Common names: High mallow, common mallow
Botanical name: Malva sylvestris
© Martin Wall
Parts used and where grown
Mallow originates from southern Europe and Asia but has spread all over the world as a
common weed. Its cousin, the dwarf mallow (Malva neglecta), is another Eurasian plant
that has spread far and wide. Other similar plants in the same family (Malvaceae) are
hibiscus and marshmallow. The dried or fresh
flowers and leaves of high mallow and dwarf mallow are used as food and medicine.
Mallow has been used in
connection with the following conditions (refer to the individual
health concern for complete information):
Historical or traditional use (may
or may not be supported by scientific studies)
Mallow has been used as food and medicine in Europe since the time of ancient Greece and
Rome. Traditional herbal medicine continues to regard the plant as a useful anti-inflammatory
agent for the respiratory tract, the skin, and the gastrointestinal tract.1 The
esteemed German physician and herbal authority, Rudolf Weiss, MD, recommended mallow primarily
for irritations of the mouth and throat, as well as for dry, irritating coughs.2 He
also mentions its use topically for mild cases of
Like its close relative
marshmallow (Althea officinalis), mallow leaves and flowers contain high
amounts of mucilage.3 Mucilage, made up of complex carbohydrates, gives mallow most
of its soothing activity, though flavonoids and anthocyanidins may also contribute. In herbal
medicine, mallow is classified as a demulcent—a soothing agent that counters irritation
and mild inflammation. Both mallow leaf and flower preparations are approved by the German
Commission E for relief of sore throats and
dry coughs.4 Mallow is typically
used as a tea or gargle for these indications.
In test tube studies, one carbohydrate in mallow has been shown to inhibit a component of
the immune system known as the complement cascade.5 Excessive activation of the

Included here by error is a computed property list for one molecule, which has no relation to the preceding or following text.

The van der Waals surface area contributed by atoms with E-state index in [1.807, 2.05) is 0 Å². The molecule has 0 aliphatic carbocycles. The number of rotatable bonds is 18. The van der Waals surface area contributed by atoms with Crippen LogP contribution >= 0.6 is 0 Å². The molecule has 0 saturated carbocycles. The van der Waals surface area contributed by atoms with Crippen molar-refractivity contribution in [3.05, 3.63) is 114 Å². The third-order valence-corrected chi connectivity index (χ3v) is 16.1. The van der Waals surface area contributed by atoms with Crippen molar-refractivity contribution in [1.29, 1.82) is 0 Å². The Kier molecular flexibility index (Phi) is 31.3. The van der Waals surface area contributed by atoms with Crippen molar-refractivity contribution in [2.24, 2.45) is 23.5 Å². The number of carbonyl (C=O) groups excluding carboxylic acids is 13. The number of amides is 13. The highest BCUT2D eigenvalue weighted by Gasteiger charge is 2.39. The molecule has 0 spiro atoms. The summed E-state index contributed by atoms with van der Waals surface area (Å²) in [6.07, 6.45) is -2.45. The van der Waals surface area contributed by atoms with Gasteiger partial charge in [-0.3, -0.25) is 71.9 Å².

complement cascade has been implicated in chronic inflammation and autoimmune disorders,
suggesting that further research on mallow in these areas is warranted. A polysaccharide from
the seeds of a related mallow (Malva verticillata) stimulated white blood cells known
as macrophages in a test tube study.6 Crude powder of one mallow species showed
anticancer effects in another test tube study.7
How much is usually taken?
Mallow leaf and flower preparations are most commonly consumed as teas.8 Boil 2
to 4 teaspoons of the dried leaves or flowers in 150 ml of boiling water for 10 to 15 minutes.
One cup of the tea can be drunk three times per day. For topical use, a cloth can be dipped in
the hot tea, allowed to cool, and then applied to inflamed skin. Alternatively, a cold
infusion can be made, by soaking 6 teaspoons of the dry herb in a quart of cold water
overnight, and then applied topically. According to some herbalists, the cold infusion likely
extracts the plant’s mucilage (a soothing, gelatinous substance) most effectively and
may work best for both internal and topical use.
Are there any side effects or interactions?
There are no known adverse effects from mallow when used in the amounts suggested
At the time of writing, there were no well-known drug interactions
1. Lust J. The Herb Book. Toronto: Bantam Books, 1974,
2. Weiss RF. Herbal Medicine. Gothenburg, Sweden: Ab Arcanum and
Beaconsfield: Beaconsfield Publishers Ltd., trans. Meuss AR, 1985, 196.
3. Wichtl M. Herbal Drugs and Phytopharmaceuticals. Boca Raton,
FL: CRC Press, 1994, 313–6.
4. Blumenthal M, Busse WR, Goldberg A, et al. (eds). The Complete
German Commission E Monographs: Therapeutic Guide to Herbal Medicines. Austin, TX:
American Botanical Council and Boston, MA: Integrative Medicine Communications, 1998, 164.
5. Gonda R, Tomoda M, Shimizu N, Yamada H. Structure and
anticomplementary activity of an acidic polysaccharide from the leaves of Malva
sylvestris var. mauritiana. Carbohydr Res
6. Gonda R, Tomoda M, Shimizu N, Kanari M. Characterization of an acidic
polysaccharide from the seeds of Malva verticillata stimulating the phagocytic
activity of cells of the RES. Planta Med 1990;56:73–6.
7. Huang CY, Zeng LF, He T, et al. In vivo and in vitro studies on the
antitumor activities of MCP (Malva crispa L. Powder). Biomed Environ Sci
8. Schulz V, Hänsel R, Tyler VE. Rational Phytotherapy: A
Physician’s Guide to Herbal Medicine. Berlin: Springer-Verlag, 1998,